I write this on MLK day.
My Israeli friend and ex-lover Ruth, who was born in Poland, told me that during World War II, her grandmother and a number of other Jews were hiding in an attic. They had to be very, very quiet so as not to tip off anyone who came to the house and might rat on them, perhaps Nazi soldiers, perhaps Polish collaborators.
Grandma was in the last stages of pregnancy and then went into labor. She had to keep silent throughout. By common consent, when the infant emerged, her companions drowned it in a bucket of water before it could take its first breath. Ruth was horrified to hear this, but her grandmother said the child couldn’t have survived anyway. Its cries would have alerted the Nazis, who would have killed everyone in the attic, baby included, and also whoever had been sheltering them. Besides, Grandma said, it wasn’t so terrible, as this was her tenth pregnancy. After the war, she survived and emigrated to Haifa.
Ruth’s story left me horrified as well. What does it mean when a woman has to deny the trauma of such an event? And how does going through ten pregnancies affect a woman, both physically and psychologically?
My mother’s family left Poland in 1921. I came into the world in 1943. If they’d stayed, I could have been that baby. Growing up in the U.S., I often wondered what I would have done if I’d been born a generation earlier, and in Europe. For Jews the options were limited: flee if you can, fight if you have the capacity. Some tried to save themselves by collaborating. In the long run most died. Yet what if I’d been a gentile? Would I have joined the Nazis or joined the Resistance? Would I have pretended not to see, or to ease my conscience by finding ways to blame the victims?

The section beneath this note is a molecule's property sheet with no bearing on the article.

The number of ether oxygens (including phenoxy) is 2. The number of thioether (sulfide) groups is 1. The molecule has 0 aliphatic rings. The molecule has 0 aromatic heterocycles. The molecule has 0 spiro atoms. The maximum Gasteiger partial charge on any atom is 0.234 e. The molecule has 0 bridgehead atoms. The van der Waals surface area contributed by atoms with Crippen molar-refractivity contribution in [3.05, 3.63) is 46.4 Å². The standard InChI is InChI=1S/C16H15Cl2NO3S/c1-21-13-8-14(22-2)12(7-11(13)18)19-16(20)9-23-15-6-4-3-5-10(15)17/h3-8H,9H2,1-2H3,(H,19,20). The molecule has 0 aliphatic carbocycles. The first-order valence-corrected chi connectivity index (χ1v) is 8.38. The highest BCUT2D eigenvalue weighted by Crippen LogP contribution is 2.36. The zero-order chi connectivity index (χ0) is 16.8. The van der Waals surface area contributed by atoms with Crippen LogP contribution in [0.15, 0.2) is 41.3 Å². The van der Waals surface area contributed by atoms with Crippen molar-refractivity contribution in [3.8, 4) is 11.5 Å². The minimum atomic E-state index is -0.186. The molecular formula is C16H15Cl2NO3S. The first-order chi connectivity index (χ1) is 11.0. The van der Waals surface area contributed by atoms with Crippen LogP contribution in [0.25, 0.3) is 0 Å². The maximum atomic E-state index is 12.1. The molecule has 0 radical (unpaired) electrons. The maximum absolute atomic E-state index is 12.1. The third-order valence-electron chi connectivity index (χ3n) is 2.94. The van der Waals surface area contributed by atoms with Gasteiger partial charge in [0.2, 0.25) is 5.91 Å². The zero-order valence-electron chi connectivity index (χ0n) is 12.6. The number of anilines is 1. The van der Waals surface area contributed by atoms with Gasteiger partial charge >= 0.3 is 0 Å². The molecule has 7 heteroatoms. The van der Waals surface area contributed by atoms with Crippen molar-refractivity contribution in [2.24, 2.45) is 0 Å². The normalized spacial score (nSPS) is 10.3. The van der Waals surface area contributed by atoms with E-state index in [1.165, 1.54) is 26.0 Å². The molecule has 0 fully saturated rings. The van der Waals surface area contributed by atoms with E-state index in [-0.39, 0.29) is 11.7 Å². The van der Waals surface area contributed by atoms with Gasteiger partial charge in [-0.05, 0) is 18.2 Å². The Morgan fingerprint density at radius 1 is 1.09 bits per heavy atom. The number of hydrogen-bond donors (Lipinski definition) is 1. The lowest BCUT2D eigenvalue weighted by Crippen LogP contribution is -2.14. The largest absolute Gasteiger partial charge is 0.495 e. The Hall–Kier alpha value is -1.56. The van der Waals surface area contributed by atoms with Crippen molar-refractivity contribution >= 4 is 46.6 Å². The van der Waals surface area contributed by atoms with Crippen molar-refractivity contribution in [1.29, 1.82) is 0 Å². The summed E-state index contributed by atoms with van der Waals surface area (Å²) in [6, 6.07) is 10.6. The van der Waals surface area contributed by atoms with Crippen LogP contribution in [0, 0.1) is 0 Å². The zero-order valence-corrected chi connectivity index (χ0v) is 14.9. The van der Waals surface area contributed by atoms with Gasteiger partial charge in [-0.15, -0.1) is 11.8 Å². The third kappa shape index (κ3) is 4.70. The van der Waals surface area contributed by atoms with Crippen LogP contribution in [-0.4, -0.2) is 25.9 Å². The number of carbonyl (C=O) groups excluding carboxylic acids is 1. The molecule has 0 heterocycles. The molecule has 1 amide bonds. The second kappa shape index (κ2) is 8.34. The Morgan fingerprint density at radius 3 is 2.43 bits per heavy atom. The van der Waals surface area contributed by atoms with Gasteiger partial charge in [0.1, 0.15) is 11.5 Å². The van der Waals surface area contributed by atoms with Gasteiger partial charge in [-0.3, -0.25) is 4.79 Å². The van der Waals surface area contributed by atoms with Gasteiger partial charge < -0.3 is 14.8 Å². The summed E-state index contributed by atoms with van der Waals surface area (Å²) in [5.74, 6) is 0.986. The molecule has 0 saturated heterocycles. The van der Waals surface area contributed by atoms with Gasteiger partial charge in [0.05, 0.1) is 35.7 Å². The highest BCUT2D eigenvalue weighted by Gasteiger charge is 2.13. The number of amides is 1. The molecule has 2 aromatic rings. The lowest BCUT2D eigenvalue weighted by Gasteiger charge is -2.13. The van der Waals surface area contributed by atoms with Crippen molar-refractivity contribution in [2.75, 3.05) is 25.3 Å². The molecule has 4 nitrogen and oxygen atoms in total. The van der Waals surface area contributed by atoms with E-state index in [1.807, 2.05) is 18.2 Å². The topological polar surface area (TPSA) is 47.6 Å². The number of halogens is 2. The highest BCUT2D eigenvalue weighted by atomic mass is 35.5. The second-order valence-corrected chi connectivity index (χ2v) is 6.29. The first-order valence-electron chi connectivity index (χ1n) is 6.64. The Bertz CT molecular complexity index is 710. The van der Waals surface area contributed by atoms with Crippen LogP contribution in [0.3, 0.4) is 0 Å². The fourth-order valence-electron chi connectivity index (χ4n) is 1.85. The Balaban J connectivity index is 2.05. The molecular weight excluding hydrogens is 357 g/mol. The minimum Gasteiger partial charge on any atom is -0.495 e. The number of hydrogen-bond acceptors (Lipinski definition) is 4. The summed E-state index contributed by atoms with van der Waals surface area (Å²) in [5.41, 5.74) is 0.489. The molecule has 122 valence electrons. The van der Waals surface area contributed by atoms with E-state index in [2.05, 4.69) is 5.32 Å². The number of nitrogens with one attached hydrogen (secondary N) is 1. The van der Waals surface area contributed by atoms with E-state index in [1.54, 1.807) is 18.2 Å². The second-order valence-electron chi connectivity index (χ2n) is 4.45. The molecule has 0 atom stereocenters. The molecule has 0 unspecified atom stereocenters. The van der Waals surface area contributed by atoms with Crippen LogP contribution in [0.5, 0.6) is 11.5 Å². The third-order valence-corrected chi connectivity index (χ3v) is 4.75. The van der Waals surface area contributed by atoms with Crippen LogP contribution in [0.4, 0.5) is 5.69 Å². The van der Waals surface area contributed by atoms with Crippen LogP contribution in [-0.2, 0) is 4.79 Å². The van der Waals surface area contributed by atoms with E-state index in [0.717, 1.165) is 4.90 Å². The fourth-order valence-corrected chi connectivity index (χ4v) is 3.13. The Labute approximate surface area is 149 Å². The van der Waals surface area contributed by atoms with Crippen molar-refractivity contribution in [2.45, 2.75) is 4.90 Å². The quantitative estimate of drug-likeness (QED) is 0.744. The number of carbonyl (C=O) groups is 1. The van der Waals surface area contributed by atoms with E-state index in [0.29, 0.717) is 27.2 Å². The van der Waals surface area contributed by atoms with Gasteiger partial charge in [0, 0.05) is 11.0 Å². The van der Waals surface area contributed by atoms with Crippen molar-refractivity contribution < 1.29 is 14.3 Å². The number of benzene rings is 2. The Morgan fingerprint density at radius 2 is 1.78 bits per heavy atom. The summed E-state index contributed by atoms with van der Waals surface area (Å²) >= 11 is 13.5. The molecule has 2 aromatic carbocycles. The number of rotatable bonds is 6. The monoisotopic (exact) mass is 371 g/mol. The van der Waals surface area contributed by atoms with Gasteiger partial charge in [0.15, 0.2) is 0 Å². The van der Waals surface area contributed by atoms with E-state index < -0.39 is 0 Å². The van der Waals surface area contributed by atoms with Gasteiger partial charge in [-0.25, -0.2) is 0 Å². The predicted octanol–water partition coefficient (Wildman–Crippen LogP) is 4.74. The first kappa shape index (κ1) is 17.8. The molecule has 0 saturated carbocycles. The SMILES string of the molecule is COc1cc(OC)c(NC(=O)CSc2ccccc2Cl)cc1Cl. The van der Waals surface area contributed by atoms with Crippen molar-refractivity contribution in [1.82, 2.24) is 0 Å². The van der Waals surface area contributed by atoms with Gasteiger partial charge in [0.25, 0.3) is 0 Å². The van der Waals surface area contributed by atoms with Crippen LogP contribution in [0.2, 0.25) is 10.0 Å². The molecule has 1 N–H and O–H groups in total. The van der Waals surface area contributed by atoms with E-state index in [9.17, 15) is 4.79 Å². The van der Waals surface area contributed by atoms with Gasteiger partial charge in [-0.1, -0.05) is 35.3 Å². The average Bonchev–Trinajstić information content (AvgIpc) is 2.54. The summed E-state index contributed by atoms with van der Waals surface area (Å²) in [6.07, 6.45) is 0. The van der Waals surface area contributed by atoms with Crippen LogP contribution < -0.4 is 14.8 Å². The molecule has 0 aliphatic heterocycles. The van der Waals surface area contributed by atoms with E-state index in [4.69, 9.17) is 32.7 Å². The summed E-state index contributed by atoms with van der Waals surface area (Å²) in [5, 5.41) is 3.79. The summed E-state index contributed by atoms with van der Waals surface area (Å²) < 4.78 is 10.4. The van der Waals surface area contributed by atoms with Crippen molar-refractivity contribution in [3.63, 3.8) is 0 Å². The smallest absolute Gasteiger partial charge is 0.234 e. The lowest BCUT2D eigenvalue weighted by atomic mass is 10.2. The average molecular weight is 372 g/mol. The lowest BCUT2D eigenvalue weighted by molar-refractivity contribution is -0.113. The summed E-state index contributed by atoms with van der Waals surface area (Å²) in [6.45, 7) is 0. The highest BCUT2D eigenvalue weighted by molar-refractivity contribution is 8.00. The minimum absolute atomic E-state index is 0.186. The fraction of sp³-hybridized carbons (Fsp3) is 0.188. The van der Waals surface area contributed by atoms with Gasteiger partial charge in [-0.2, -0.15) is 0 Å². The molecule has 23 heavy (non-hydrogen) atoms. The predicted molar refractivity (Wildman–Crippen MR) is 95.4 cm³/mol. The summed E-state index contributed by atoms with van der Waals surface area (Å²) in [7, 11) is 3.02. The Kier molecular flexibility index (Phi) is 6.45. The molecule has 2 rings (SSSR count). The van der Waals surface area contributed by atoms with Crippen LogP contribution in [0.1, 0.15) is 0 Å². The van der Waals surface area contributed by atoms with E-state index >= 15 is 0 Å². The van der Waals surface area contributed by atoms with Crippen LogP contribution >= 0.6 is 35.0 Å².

We can’t say what we might have done in another life. But every day brings its own choices, its own opportunities. What will we tell ourselves, when facing the long dark, when we weigh in the balance the deeds of our lives?
No superhero in tights and fluttering cape
will fly to the rescue
biceps the size of bowling balls
the big letter S across his chest
signifying that he alone can save us.
We only have an army of the ordinary
hundreds of hands on the ropes
that pull however many they can
up, up, and out of the abyss:
One forges passports
Another, in an embassy, drafts papers
for safe passage
Another hides the hunted in her attic
while a neighbor bakes bread,
boils rice for the refugees,
Another brings medicine if she can find it,
midwifes a clandestine birthing—
While hundreds in lands of evanescent
safety, remembering how our forebears fled
famine, slavers, and slaughterers,
knowing we might someday face the same fate
we prevail on the kindness of diplomats,
collect cash to pay
the guides who lead the fugitives
over the mountain passes to Pakistan,
cash to fuel the trucks with
families packed in the back,
to fuel the planes that fly them
to Qatar or Canada.
In each generation new pharaohs arise, fascists,
Taliban, Tatmadaw, Ku Klux Klan.
Our work will never be done.
We rescue as many as we can.
We may not abandon them.